Last month Dropbox, Inc. (an on-line service that stores and shares files) emailed its users updating them on some changes to its Terms of Service to include a forced arbitration clause. Most Dropbox users probably didn’t think twice about this seemingly small change. However, Dropbox knows what this change really means is that if Dropbox misuses data or breaks the law in any way; its customers are out of luck and can’t hold the company accountable in a court of law.
Dropbox describes arbitration as “a quick and efficient way to resolve disputes,” however; it fails to mention that forced arbitration is a private, secretive process that harms consumers. It guarantees none of the safeguards of our civil justice system for persons attempting to enforce their rights. Hired arbitrators do not have to comply with the law, and corporations have the benefit of being their “repeat” clients, leading to corporate bias.
Not only can Dropbox users not go to court but they can never bring or participate in a class action lawsuit against it. Basically, if it does something that harms all of its customers in the same way, each of them would have to separately bring a case, they couldn’t join together. Dropbox is banking on the fact that arbitrating an individual claim is often impractical or too costly for its customers to pursue. Ultimately these claims don’t get brought in arbitration or court; granting Dropbox a license to steal and violate the law without any repercussions.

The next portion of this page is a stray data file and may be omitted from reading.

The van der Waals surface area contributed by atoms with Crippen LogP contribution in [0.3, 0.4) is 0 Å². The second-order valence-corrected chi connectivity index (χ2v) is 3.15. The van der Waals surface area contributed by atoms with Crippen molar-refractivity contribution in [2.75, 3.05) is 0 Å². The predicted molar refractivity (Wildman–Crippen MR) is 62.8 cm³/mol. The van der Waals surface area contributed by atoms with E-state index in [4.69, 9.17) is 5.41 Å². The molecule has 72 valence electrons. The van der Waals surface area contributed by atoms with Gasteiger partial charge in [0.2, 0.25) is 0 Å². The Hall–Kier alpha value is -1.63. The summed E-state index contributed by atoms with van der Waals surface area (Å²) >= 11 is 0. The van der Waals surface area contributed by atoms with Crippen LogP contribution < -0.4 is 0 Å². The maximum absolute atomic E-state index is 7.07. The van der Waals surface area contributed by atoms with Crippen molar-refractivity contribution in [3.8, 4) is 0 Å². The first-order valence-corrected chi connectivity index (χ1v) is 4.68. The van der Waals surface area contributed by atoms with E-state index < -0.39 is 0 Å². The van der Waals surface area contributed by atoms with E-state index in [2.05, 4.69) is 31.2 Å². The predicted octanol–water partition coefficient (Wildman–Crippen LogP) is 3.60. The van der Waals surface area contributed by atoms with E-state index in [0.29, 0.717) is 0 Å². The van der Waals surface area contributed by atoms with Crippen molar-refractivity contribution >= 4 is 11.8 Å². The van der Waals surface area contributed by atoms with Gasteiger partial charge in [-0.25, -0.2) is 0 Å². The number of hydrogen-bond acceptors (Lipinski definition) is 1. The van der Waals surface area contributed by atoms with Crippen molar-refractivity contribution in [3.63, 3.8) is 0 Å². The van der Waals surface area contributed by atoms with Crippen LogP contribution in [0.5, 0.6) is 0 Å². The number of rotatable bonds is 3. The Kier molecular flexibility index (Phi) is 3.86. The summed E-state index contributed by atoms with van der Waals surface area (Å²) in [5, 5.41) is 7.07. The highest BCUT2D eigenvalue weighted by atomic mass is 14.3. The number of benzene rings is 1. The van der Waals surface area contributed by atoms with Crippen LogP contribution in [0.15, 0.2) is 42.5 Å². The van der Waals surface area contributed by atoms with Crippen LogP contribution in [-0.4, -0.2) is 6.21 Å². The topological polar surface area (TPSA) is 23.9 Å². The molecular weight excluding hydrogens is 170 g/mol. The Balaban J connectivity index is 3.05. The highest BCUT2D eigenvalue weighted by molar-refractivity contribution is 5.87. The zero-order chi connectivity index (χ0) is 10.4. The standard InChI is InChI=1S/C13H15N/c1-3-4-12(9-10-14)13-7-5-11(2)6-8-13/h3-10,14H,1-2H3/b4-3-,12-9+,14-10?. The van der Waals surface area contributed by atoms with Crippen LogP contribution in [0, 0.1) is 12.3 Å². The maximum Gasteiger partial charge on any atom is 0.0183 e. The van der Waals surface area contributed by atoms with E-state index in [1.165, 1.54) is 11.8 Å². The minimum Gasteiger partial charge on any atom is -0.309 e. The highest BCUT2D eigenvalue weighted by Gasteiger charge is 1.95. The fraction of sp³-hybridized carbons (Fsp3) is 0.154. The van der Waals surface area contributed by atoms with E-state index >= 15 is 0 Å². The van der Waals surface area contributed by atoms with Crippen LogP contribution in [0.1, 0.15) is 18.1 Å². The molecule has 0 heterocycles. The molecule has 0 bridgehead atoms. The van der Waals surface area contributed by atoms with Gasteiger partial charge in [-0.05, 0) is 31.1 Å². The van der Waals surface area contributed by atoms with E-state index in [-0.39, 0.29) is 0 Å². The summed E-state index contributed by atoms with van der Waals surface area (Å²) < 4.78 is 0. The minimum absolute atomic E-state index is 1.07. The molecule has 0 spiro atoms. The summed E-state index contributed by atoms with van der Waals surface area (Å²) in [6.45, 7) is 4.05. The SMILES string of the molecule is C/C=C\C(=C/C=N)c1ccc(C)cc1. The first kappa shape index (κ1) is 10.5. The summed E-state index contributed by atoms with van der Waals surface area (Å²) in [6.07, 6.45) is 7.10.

What about the opt-out clause? Dropbox knows that many consumers do not read through the fine-print of contracts and that most Dropbox customers won’t see the opt-out term. Opt-outs are used by corporations like Dropbox to appear consumer-friendly but really just another way of denying consumers access to justice.
It’s time for corporations to drop forced arbitration.
What can you do?
First, opt-out and start saving money for a plane ticket to San Francisco (that's the place Dropbox forces you to go court if you have a dispute).